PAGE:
LEICESTER, United Kingdom – Ireland’s two Catholic primates have issued statements on the path to the resumption of public Masses on the Emerald Isle, both in the Republic of Ireland and in Northern Ireland.
Archbishop Diarmuid Martin of Dublin and Primate of Ireland said the Church needs “to move beyond the virtual,” even as he praised how parishes have been “working creatively in reaching out during this complex lockdown situation.”
“There is a clear recognition by believers and indeed many non-believers alike that in the process of healing and grieving, as we journey through these difficult times, faith and spiritual experience constitute an important contribution in sustaining people’s personal and mental wellbeing,” he said. “As Christians, we suffer through not being able to celebrate our faith through public worship.”
The Dublin archbishop said he experienced the “void in a deep way,” and noted the “longing by believers to be able to return to public worship and towards building up Christian communities.”
On May 1, the Irish government published a roadmap to reopening the country after two months of lockdown to prevent the spread of the COVID-19 coronavirus. The plan includes five phases, which began on May 18. Under the plan, churches would be allowed to open for public worship during the fourth phase on July 20.
The Republic of Ireland – unlike the United Kingdom – allowed churches to remain open for private prayer during the lockdown.
“Over the past weeks, all over Ireland, parishes have begun working on plans to be ready to open their Churches as soon as it is safe to do so. I thank those Dublin parishes who responded to my request for developing a plan to be ready to open Churches at the appropriate moment, while respecting social distancing and public hygiene,” Martin said.
The Irish Bishops Conference pooled suggestions from each diocese and drew up a first Draft Framework document for reopening parish churches for Mass. The Standing Committee of the Conference examined the Framework on Tuesday and is preparing a “shorter and sharper document” with checklists for parishes.
“From the outset, the Government Roadmap has noted that it will be constantly evaluating progress in reopening society and it is important that we as Church are ready to respond to any change in the current proposed timescale,” the Dublin archbishop said.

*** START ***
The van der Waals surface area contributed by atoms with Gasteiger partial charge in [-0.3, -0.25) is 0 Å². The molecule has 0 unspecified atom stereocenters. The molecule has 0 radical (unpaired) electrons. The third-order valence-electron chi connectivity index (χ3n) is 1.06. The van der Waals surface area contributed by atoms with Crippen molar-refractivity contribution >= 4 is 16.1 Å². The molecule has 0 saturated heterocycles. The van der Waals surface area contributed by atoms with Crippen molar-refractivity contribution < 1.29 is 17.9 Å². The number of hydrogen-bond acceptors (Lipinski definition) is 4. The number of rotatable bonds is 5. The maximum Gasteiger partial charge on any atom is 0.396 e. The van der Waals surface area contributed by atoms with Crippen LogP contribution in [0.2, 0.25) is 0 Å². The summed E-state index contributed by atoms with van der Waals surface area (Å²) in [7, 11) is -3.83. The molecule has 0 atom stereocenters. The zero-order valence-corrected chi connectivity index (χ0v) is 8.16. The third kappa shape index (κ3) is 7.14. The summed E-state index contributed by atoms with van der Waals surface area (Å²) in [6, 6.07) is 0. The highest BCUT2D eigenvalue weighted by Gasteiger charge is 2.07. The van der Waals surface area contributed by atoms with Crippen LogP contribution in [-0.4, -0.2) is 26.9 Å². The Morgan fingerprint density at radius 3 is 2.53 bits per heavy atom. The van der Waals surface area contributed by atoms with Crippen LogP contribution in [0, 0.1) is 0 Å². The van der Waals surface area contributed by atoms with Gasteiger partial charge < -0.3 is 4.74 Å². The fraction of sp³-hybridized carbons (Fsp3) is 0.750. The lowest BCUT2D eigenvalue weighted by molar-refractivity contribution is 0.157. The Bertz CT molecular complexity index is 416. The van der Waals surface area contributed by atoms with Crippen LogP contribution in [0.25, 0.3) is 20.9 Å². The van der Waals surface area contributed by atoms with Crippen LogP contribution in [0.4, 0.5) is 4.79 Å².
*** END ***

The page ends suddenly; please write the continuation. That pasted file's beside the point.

“We have to examine how our desires can be measured within the overall public health situation. It is not that we place public health measures above our spiritual mission,” he continued, before noting that Pope Francis called on Italians to respect the norms the government established to safeguard public health when churches reopened in Italy.
Meanwhile, Archbishop Eamon Martin of Armagh, the Primate of All Ireland, sent a Pentecost message to his clergy and religious noting that he was “sad and disappointing that we have now come the whole way through the Easter season and we are still unable to gather physically for Mass and the sacraments.”
Armagh is in Northern Ireland, which recently became the first part of the United Kingdom to allow churches to be opened for private prayer.
The Northern Ireland Executive also published a five-stage plan for reopening the country, although it didn’t provide a timeline. Public worship would be allowed in stage four.
“I want to thank you for the work you are doing at local level to plan for the full ‘re-opening’ of parish life and worship. Please work closely with your priests so that your parish stands ready to respond quickly when the public health authorities tell us it is safe to begin gathering together again for Mass inside our churches,” the Armagh archbishop wrote.
Speaking about Draft Framework from the Irish bishops’ conference, he said it will offer guidance on a number of important liturgical issues, including the distribution and reception of Holy Communion; advice for concelebrants, deacons, altar servers; and best practice for extraordinary ministers of the Eucharist and others who assist at Mass.
“At the forthcoming Episcopal Conference meeting in early June the Bishops will consider extending the current suspension of the Sunday obligation, the Sign of Peace and use of Holy Water fonts. We will also discuss the celebration of Baptism, Marriage and the Sacrament of reconciliation in the context of any ongoing restrictions,” he said.
The Republic of Ireland has had 24,735 confirmed cases of the new coronavirus, with 1,615 deaths. Northern Ireland has had 4,637 confirmed cases with 514 deaths. On Monday, the Republic of Ireland had its first day with no recorded COVID-19 deaths since the country went into lockdown; on Tuesday, Northern Ireland had its first day without a death.
Northern Ireland’s Deputy First Minister Michelle O’Neill tweeted: “Let’s keep working together to have more days like this.”
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